Commercial general liability policies regularly provide an insurance carrier with the express right to control the defense of litigation, but who selects the insured’s counsel to represent the insured in the litigation? Not only do liability policies routinely provide a carrier to control the defense, but typically policies do not expressly grant a policyholder the right to select their counsel to represent them in litigation.
Generally, jurisdictions traditionally support an insured’s right to select its own counsel, at the carrier’s expense, when there is a question of coverage based on the claims and, thus, creating a conflict of interest between the carrier and insured. A potential conflict of interest is a common occurrence which commences on the carrier’s decision to send a reservation of rights letter to its insured. A reservation of rights letter is intended to preserve the insurer’s ability to deny coverage on all, or part, of a claim brought against the insured, depending on how the allegations and facts develop in the underlying litigation.
When litigation involves serious allegations that threaten an insured’s reputation or existence, an insured needs to be able to retain counsel who is familiar with an insured’s business and has specialized expertise in the necessary area of law. Choosing counsel is particularly important to ensure that the defense of all litigation is handled with consistency and with the overall strategy of obtaining the best long-term results for an insured. Litigation may also impact an insured’s reputation among customers, competitors, and investors. Consequently, it is imperative that insureds manage the litigation not solely based on costs, but also with long-term strategies and business goals in mind.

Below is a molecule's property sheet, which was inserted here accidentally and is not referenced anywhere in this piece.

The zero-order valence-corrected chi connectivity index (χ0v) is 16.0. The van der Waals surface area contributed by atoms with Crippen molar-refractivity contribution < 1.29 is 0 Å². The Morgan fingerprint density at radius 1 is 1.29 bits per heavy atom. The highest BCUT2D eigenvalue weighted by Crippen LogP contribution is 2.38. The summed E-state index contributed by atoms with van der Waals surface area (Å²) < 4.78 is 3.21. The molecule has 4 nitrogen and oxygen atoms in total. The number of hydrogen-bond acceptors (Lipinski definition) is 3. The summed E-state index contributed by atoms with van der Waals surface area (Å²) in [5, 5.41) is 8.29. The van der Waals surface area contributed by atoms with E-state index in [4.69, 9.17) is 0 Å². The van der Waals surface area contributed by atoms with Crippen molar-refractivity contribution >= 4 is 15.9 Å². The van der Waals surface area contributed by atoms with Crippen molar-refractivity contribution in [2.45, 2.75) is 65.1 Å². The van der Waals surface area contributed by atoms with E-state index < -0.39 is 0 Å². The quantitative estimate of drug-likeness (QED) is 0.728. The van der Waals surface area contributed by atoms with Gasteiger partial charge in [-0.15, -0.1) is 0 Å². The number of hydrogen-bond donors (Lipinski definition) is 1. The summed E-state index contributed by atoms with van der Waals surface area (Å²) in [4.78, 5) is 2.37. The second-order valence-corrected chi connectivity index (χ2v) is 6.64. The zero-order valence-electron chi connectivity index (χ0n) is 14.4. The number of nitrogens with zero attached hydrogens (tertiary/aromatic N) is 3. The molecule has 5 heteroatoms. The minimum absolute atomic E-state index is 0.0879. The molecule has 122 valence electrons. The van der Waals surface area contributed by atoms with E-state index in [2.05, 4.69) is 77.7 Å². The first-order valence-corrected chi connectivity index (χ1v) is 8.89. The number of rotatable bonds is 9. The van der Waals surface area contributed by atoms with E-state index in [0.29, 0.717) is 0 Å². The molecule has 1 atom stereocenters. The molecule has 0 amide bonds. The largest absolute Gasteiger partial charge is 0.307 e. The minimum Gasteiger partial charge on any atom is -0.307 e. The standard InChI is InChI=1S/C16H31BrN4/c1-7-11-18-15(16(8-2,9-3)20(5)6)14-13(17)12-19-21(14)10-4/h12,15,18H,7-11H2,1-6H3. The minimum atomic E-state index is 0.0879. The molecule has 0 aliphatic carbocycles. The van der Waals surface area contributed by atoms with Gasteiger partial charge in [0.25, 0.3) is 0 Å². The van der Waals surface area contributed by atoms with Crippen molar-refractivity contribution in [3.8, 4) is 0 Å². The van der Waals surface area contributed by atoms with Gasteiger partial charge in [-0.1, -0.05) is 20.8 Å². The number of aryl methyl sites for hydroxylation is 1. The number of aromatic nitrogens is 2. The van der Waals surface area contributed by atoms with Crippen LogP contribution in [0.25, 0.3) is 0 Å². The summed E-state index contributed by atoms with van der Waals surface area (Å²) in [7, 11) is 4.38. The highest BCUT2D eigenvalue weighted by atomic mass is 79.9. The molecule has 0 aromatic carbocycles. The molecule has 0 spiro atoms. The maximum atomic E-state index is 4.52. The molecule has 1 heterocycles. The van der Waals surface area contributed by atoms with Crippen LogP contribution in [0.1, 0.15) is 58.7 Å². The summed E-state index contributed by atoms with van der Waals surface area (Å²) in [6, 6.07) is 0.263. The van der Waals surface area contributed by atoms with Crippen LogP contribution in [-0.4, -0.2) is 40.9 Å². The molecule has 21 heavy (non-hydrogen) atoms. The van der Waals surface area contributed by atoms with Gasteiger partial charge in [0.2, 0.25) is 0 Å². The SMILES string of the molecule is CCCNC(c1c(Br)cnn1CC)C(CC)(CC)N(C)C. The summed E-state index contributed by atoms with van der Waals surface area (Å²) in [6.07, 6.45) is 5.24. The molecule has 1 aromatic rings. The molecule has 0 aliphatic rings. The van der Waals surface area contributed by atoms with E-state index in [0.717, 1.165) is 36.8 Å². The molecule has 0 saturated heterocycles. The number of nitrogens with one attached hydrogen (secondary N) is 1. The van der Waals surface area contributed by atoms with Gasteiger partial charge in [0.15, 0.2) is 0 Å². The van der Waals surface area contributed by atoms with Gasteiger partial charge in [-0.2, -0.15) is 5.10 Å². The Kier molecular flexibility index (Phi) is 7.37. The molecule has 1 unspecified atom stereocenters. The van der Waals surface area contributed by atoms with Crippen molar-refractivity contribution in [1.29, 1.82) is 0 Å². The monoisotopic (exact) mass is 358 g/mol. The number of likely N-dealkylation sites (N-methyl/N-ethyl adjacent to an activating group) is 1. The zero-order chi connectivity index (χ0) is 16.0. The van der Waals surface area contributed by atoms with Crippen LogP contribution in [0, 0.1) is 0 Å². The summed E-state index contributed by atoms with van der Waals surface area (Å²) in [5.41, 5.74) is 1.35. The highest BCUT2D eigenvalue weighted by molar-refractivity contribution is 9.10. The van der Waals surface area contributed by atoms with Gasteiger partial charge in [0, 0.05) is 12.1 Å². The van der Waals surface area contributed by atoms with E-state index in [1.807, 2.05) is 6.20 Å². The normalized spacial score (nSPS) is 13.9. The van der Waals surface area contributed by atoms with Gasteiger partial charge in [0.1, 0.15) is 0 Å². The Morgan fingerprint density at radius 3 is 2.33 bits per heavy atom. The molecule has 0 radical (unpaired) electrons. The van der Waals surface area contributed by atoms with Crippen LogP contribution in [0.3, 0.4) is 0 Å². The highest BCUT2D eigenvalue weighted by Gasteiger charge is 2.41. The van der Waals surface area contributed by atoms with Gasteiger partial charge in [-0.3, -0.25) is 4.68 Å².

Despite most insureds having preferred counsel, those lawyers or law firms are not always on a carrier’s approved list. As such, the carrier may hire counsel who may know little, if anything, about the insured’s business and industry regulations. As opposed to being assigned counsel by the carrier with whom the insured has no relationship, using counsel with an existing relationship with the insured during litigation will help to safeguard that counsel representing the insured understands the insured’s business goals and will generally be better suited to act in the insured’s best interest. One of the best ways to increase an insured’s control over managing litigation, while also ensuring long-term strategies and business goals are considered as part of the litigation strategy, is to request a choice of counsel endorsement that allows the insured, instead of the carrier, to choose defense counsel. When an insured is purchasing or renewing its insurance policies it should consider whether such an endorsement is appropriate and applicable to better protect its interests.
For additional information on this or any related topic, please contact any of the KDDK insurance law professionals.